in the Supreme Court on 5 February 2018.
pursuant to N.C. G.S. § 7A-30(2) from the decision of a
divided panel of the Court of Appeals, __ N.C.App. __, 795
S.E.2d 142 (2016), affirming in part and reversing in part
and remanding an order granting partial summary judgment
entered on 31 December 2015 by Judge William H. Coward in
Superior Court, Buncombe County. On 16 March 2017, the
Supreme Court allowed plaintiff's petition for
discretionary review of additional issues.
Bishop, Capitano & Moss, PA, by J. Daniel Bishop, for
Sharpless & Stavola, P.A., by Brenda S. McClearn, for
case we address a claim for fraudulent concealment and the
application of the statute of repose to a claim of
professional negligence in the context of summary judgment.
Summary judgment is proper if no genuine issue of material
fact exists when viewed in the light most favorable to the
nonmoving party. The record here, when viewed in that light,
presents genuine issues of material fact regarding
plaintiff's fraudulent concealment claim and the scope
and timing of defendants' duties to plaintiff, thus
making summary judgment improper in both instances.
Accordingly, we affirm in part and reverse in part the
decision of the Court of Appeals.
case is currently in the summary judgment stage; thus, we
review the facts in the light most favorable to plaintiff,
the nonmoving party. Plaintiff Karen Head must annually file
her federal tax return as well as several returns for
different states. Plaintiff first hired G. Edward Towson, II,
CPA (Towson) and his firm Gould Killian CPA Group, P.A.
(collectively, defendants) to prepare her 2005 tax returns.
Defendants prepared and timely filed plaintiff's 2005 tax
returns after plaintiff had provided the necessary
information and signatures. Plaintiff subsequently engaged
defendants for tax years 2006 through 2010. Plaintiff's
federal and state tax returns for 2006, 2007, 2008, and 2009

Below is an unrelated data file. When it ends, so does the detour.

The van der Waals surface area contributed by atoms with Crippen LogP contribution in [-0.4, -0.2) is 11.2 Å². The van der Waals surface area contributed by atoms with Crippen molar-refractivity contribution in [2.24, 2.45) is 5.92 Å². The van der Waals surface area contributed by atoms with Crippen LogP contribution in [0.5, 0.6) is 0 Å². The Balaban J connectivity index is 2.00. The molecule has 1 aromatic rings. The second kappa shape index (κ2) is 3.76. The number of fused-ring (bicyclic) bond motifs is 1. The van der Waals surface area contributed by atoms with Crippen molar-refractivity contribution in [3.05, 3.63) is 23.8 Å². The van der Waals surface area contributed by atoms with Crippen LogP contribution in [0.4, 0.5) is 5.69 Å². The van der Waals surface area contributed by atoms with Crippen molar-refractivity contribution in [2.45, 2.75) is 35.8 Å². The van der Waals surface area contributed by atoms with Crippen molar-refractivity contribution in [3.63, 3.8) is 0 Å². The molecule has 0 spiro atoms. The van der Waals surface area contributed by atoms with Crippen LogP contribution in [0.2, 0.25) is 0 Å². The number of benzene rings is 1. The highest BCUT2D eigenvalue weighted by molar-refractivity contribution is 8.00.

were not filed with the various taxing authorities until
2012, however, giving rise to the present case.
and 12 August 2011, plaintiff received two notices from the
Internal Revenue Service (IRS) stating that she had not filed
her 2006 and 2007 tax returns. Plaintiff forwarded the
notices to Towson, who responded, "I need to roll up my
sleeves and sort out this mess." Towson later stated
that he believed the IRS had made an error because he had
provided the completed returns and filing instructions to
September 2011, plaintiff informed Towson that she was
"leaving [Towson's] accounting firm. Shortly you
will be receiving information from Wayne Roddy
[plaintiff's newly hired CPA] to begin the transfer of
information." Nevertheless, Towson responded by
expressing his intent to keep working on plaintiff's
behalf: "We are almost finished with the 2010 income tax
returns . . . . I will/should have them ready early next week
and will call to coordinate the signing. After that, I will
be happy to provide whatever is needed for Wayne Roddy."
During his deposition, Towson stated that he understood this
exchange to mean that plaintiff terminated him, but he
continued to take action for the next twelve months in
connection with plaintiff's tax matters because
"[w]e were trying merely to assist with resolving the
question . . . . [W]e were not her engaged CPA firm at that
point." Towson did not have the 2010 returns ready as
promised but did file electronically the federal return on 21
response to repeated requests to transfer the information to
Roddy in October and November 2011, Towson responded that
they were working on "amendments" to the 2008 and
2009 tax returns, which they would complete before
transferring since "it would be more difficult for
[Roddy] to step into these." Later plaintiff received